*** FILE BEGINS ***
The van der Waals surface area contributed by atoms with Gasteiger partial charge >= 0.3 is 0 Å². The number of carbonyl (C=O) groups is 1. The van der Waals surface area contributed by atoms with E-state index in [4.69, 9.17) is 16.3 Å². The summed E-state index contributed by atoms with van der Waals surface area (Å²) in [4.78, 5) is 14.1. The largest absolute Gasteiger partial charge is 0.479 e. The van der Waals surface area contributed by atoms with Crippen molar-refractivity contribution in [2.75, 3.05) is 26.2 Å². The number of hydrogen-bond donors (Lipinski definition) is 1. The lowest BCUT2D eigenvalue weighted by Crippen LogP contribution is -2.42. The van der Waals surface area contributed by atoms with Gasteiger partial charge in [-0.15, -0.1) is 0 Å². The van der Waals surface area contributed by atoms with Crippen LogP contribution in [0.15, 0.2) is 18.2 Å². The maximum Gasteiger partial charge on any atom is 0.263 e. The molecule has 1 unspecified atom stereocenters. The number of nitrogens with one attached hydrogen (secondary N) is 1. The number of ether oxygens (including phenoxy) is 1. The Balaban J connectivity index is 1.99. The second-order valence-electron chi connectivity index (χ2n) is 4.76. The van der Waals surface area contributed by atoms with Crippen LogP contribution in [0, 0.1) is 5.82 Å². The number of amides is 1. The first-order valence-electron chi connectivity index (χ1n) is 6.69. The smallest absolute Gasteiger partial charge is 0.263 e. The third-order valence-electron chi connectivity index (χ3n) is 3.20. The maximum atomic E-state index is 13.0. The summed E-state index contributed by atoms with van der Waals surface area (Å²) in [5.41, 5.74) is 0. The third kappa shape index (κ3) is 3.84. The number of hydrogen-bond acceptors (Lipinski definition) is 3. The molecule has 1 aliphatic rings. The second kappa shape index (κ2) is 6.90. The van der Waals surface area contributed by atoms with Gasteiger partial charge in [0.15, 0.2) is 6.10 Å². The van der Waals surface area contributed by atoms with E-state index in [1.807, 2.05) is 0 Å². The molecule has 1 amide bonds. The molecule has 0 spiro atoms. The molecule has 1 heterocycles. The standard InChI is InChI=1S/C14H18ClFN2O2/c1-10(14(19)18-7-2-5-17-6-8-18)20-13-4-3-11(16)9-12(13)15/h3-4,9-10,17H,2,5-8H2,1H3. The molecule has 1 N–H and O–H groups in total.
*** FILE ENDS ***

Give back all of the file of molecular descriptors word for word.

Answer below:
The van der Waals surface area contributed by atoms with Gasteiger partial charge >= 0.3 is 0 Å². The number of carbonyl (C=O) groups is 1. The van der Waals surface area contributed by atoms with E-state index in [4.69, 9.17) is 16.3 Å². The summed E-state index contributed by atoms with van der Waals surface area (Å²) in [4.78, 5) is 14.1. The largest absolute Gasteiger partial charge is 0.479 e. The van der Waals surface area contributed by atoms with Crippen molar-refractivity contribution in [2.75, 3.05) is 26.2 Å². The number of hydrogen-bond donors (Lipinski definition) is 1. The lowest BCUT2D eigenvalue weighted by Crippen LogP contribution is -2.42. The van der Waals surface area contributed by atoms with Gasteiger partial charge in [-0.15, -0.1) is 0 Å². The van der Waals surface area contributed by atoms with Crippen LogP contribution in [0.15, 0.2) is 18.2 Å². The maximum Gasteiger partial charge on any atom is 0.263 e. The molecule has 1 unspecified atom stereocenters. The number of nitrogens with one attached hydrogen (secondary N) is 1. The number of ether oxygens (including phenoxy) is 1. The Balaban J connectivity index is 1.99. The second-order valence-electron chi connectivity index (χ2n) is 4.76. The van der Waals surface area contributed by atoms with Crippen LogP contribution in [0, 0.1) is 5.82 Å². The number of amides is 1. The first-order valence-electron chi connectivity index (χ1n) is 6.69. The smallest absolute Gasteiger partial charge is 0.263 e. The third-order valence-electron chi connectivity index (χ3n) is 3.20. The maximum atomic E-state index is 13.0. The summed E-state index contributed by atoms with van der Waals surface area (Å²) in [5.41, 5.74) is 0. The third kappa shape index (κ3) is 3.84. The number of hydrogen-bond acceptors (Lipinski definition) is 3. The molecule has 1 aliphatic rings. The second kappa shape index (κ2) is 6.90. The van der Waals surface area contributed by atoms with Gasteiger partial charge in [0.15, 0.2) is 6.10 Å². The van der Waals surface area contributed by atoms with E-state index in [1.807, 2.05) is 0 Å². The molecule has 1 amide bonds. The molecule has 0 spiro atoms. The molecule has 1 heterocycles. The standard InChI is InChI=1S/C14H18ClFN2O2/c1-10(14(19)18-7-2-5-17-6-8-18)20-13-4-3-11(16)9-12(13)15/h3-4,9-10,17H,2,5-8H2,1H3. The molecule has 1 N–H and O–H groups in total.